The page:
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Biden to beef up Ukraine defence in £190m aid – and he can also send FIGHTER JETS | Science | News

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The news comes because the US is preparing to send an extra five HIMARS systems to Ukraine, in addition to 580 Phoenix Ghost Drones. President Volodymyr Zelensky has also pleaded to the West to send more air defence capabilities as Russians turn to longer-range missiles to counter the arrival of the HIMARS rockets which to this point have proved devastating to Vladimir Putin’s forces. With the conflict now over 150 days long, the White Home is considering the notion of providing fighter jets to Ukraine.

Nonetheless, the move will not be something that might be done immediately in response to White House spokesman John Kirby.

He said: “The White Home is making some preliminary explorations within the feasibility of doubtless providing fighter aircraft to the Ukrainians, nevertheless it’s not going to be something that they’re going to give you the option to execute immediately.

“Integrating and operating any form of aircraft, especially advanced fighter aircraft, involves complex systems and weapons capabilities, and that’s a difficult endeavour.

“So this will not be something that’s going to occur anytime soon.”

The move would see an extra increase in support for Ukraine, which thus far, has amounted to some $8.2billion (£6.83bn).

Last week Air Force Chief of Staff General Charles “CQ” Brown said the US and allies are beginning to examine possible training for Ukrainian pilots.

Ukraine’s air force has publicly flagged its hopes for F-15s and F-16s.

Earlier this month, Slovakia stepped up its aid effort to Ukraine by donating 12 MiG 29’s to Ukraine, in addition to 30 T-72 tanks.

The most recent US package may even include aerial capabilities in the shape of the Phoenix Ghost drones.

The aircraft, built by AEVEX Aerospace LLC is a highly capable drone in response to reports which say “It’s a great ‘widget.”

It matches inside a backpack and might operate within the air for around six hours before returning to base.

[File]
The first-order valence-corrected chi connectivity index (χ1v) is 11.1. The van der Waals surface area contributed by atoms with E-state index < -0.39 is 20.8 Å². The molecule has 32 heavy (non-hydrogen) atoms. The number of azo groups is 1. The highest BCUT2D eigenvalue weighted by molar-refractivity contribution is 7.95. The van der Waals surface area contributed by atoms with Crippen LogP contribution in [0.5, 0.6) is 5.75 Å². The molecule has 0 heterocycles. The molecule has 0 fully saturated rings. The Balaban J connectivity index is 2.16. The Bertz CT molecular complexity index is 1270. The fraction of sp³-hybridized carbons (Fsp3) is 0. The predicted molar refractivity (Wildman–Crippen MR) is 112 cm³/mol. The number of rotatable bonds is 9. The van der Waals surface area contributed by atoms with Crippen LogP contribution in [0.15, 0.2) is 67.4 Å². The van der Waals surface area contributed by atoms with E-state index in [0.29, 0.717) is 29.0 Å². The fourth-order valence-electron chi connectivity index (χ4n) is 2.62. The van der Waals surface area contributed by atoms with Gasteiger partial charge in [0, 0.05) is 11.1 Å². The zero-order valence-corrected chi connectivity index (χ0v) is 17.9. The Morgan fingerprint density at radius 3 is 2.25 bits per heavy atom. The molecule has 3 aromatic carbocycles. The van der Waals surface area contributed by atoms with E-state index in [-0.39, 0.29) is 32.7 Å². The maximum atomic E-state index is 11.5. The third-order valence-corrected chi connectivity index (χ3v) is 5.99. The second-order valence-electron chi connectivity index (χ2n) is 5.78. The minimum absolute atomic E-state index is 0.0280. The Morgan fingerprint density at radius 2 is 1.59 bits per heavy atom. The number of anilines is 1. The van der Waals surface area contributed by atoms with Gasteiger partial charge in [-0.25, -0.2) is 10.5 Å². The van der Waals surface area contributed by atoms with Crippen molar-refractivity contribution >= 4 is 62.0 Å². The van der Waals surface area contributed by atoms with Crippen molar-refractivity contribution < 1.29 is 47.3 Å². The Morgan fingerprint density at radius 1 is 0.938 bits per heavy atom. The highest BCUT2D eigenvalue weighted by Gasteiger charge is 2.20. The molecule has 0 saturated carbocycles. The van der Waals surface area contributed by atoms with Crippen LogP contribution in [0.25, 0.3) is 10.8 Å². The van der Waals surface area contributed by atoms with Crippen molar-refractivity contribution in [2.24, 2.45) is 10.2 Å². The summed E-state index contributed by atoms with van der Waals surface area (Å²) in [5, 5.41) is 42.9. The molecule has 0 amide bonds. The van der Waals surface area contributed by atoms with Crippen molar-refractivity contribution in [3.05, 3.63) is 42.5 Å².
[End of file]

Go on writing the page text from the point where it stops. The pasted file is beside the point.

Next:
It has infrared guidance which might operate at night and destroy medium-armoured targets.

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This previously unknown, one-time-use weapon is designed primarily to attack targets, though it’s also able to conducting non-lethal missions and is likened to the AeroVironment Switchblade—a loitering munition.

Such weapons mix the manoeuvrability, usability, and flight time of a drone with the lethal effects of a missile.

Speaking of the drone, a senior White House official said in May: “The Phoenix Ghost was rapidly developed by the Air Force, in response, specifically to Ukrainian requirements.

“That is a terrific example of adapting to their needs in real-time.”

President Volodymyr Zelenskyy this week said his forces could inflict major damage on Russia as Kyiv leans on Western weapons in planned efforts to launch a counterattack and recapture territory.

In an interview with the Wall Street Journal on Friday, Zelenskyy said a ceasefire with Russia without reclaiming lost territories would only delay the war.

He warned that a ceasefire that permits Russia to maintain Ukrainian territories seized because the invasion in February would only encourage a fair wider conflict, giving Moscow a possibility to replenish and rearm for the subsequent round.

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Hopes emerged of diplomacy providing step one toward a peace agreement following a deal between Russia and Ukraine to recommence the flow of grain and wheat from Ukrainian ports.

Nonetheless, reports emerged just hours into the deal that the port of Odessa was hit by missiles breaking any agreements in place.

President Zelensky said: “This proves just one thing, regardless of what Russia says and guarantees, it is going to find ways to not implement it.”

Anton Gerashchenko, an adviser to Ukraine’s Interior Ministry, shared a picture on Telegram that appeared to indicate smoke rising from the port.

Writing on this post, he said: “How will the security of vessels within the port of Odessa be ensured, if Russia continues shelling?”

Turkish Defense Minister Hulusi Akar said Saturday that Ukrainian officials told him that the strikes had not hampered the “capability and capability of the docks, which is vital.”

He said: “The Russians told us that they had absolutely nothing to do with this attack they usually were examining the problem very closely and intimately.
“We’re also disturbed by this.”

Follow me on Twitter @JamesLee_DE for more Defence and Security News

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